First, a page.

Oxfam: Tax evasion is costing the UK economy billions, whilst poorest families hit by austerity measures
Sarah Dransfield Press Officer
31st Jan 2013
The equivalent of nearly £200 per household is being lost through illegal tax evasion as 220,000 people in the UK are forced to go to charity foodbanks.
Whilst many people in the UK are submitting their tax returns today, new figures from Oxfam reveal that illegal tax evasion is depriving the UK economy of £5.2 billion a year.
The charity is warning that the government's austerity measures are hitting the poorest people in the UK hardest and this missing revenue, which is the equivalent of nearly £200 per household, could go a long way to help rescue millions from the poverty trap, at a time when thousands of families are being forced to turn to charity foodbanks.
For example, it could be enough to:
- Provide £21 a week to every household in the UK that is experiencing fuel poverty
- Or change the effective tax rate for four million low-income workers, meaning they get to keep 45p of every £1 they earn, rather than 35p
- Double the amount of universal childcare entitlement to 25 hours per week, giving struggling families more flexibility to work
- Or prevent 9.4 million households from being £180 a year worse off by scrapping plans to put a 1 per cent cap on welfare uprating
Oxfam's Director of UK poverty, Chris Johnes, said: "As many people in the UK submit their tax returns today, billions of pounds owed to the government are languishing in offshore bank accounts, leaving ordinary people to pick up the tab for support and services that we all rely on.
"It is sickening and immoral that tax evaders get off scot-free whilst thousands of the poorest families are being forced to go to charity foodbanks in order to provide a meal, or go without heating when it's freezing outside."
Last week Oxfam, as part of a coalition of 100 leading charities, launched the Enough Food IF campaign calling on the UK and other governments to set new global rules to stop big companies dodging tax, whether in the UK or in poor countries, so that millions of people can free themselves from hunger. At the World Economic Forum David Cameron pledged commitment to use this year's G8 to tackle tax avoidance and evasion, and to take tough action on this issue at home.
Chris Johnes said: "The Prime Minister's promise to clamp down on tax evasion is welcome, and we need to see him act on this. The negative response from the FTSE 100 shows what he is up against- but the vast majority of ordinary people want to see radical action to rein in tax dodging - and now."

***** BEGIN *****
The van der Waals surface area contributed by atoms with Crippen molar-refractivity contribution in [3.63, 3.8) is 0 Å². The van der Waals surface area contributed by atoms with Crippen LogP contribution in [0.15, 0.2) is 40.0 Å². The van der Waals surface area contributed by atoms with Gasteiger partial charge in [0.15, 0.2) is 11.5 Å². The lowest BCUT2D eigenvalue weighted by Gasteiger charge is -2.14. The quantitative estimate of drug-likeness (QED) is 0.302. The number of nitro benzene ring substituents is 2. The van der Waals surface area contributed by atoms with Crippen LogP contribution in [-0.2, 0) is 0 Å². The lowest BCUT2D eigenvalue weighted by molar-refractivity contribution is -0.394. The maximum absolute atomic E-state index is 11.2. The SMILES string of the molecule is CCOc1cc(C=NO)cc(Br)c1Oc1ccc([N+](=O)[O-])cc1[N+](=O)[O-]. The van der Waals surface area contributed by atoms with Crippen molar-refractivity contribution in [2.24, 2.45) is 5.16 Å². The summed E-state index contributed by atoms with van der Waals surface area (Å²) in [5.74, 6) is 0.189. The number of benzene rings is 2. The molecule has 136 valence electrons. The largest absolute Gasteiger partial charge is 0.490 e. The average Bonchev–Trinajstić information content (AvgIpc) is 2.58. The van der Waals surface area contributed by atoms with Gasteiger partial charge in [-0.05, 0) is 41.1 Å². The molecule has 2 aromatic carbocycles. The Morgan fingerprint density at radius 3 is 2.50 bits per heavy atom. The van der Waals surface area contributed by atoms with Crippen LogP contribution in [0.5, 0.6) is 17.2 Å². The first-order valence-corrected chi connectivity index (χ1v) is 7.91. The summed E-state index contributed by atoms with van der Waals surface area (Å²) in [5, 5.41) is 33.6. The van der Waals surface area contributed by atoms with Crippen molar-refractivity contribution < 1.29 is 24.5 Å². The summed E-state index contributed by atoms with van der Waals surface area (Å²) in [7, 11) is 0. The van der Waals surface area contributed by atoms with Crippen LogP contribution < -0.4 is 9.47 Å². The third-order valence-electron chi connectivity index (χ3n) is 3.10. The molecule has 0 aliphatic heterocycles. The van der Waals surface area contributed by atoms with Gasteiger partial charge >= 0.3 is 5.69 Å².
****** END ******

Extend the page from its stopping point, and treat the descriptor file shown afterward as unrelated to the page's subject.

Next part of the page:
The government's targets for clamping down on tax evasion are either low or impossible to ascertain. HM Revenue & Customs' Affluent Unit, for instance, has a target of pulling in just £600 million by 2015. Oxfam is calling for the government to do everything it can to ensure that every single penny of due tax is paid by increasing resources at HMRC and ensuring that offshore tax havens agree to the automatic exchange of all information with the UK through bilateral agreements.
Chris Johnes said: "The current targets are far too low. £600 million is a drop in the ocean, compared to the billions that are actually owed. We must get back all of this lost revenue, not only to help fix our economy, but to reverse cuts to support that the most vulnerable need and stop the shame of poor people in Britain going hungry in the 21st Century'."
For more information, to receive a copy of the briefing note: How tackling tax evasion by rich individuals could help overcome poverty in the UK, or to arrange an interview please contact: Sarah Dransfield, Oxfam press officer, on 01865 472269, 07767 085636 or email: email@example.com
Notes to editors:
Tax evasion is when someone deliberately misrepresents or conceals the true state of their financial affairs in order to pay less in tax, by moving their money to 'offshore' bank accounts in countries operating as tax havens.
Oxfam's figures come from an analysis of the estimated amount taxable through Capital Gains Tax for the non-declared financial wealth being held by individuals in offshore accounts.
The £5.2bn figure accounts for tax illegally evaded by individuals only. Official government figures put the complete tax gap in the UK (from companies as well as individually and those 'avoiding' as well as illegally evading tax) at £32 billion a year.
Oxfam supports the work of the Trussell Trust, whose foodbanks have given emergency food to over 220,000 people nationwide since April 2012.
£5.2 billion would equate to £196 for every household in the UK, using figures from November 2012 when there were 26.4 million households in the UK.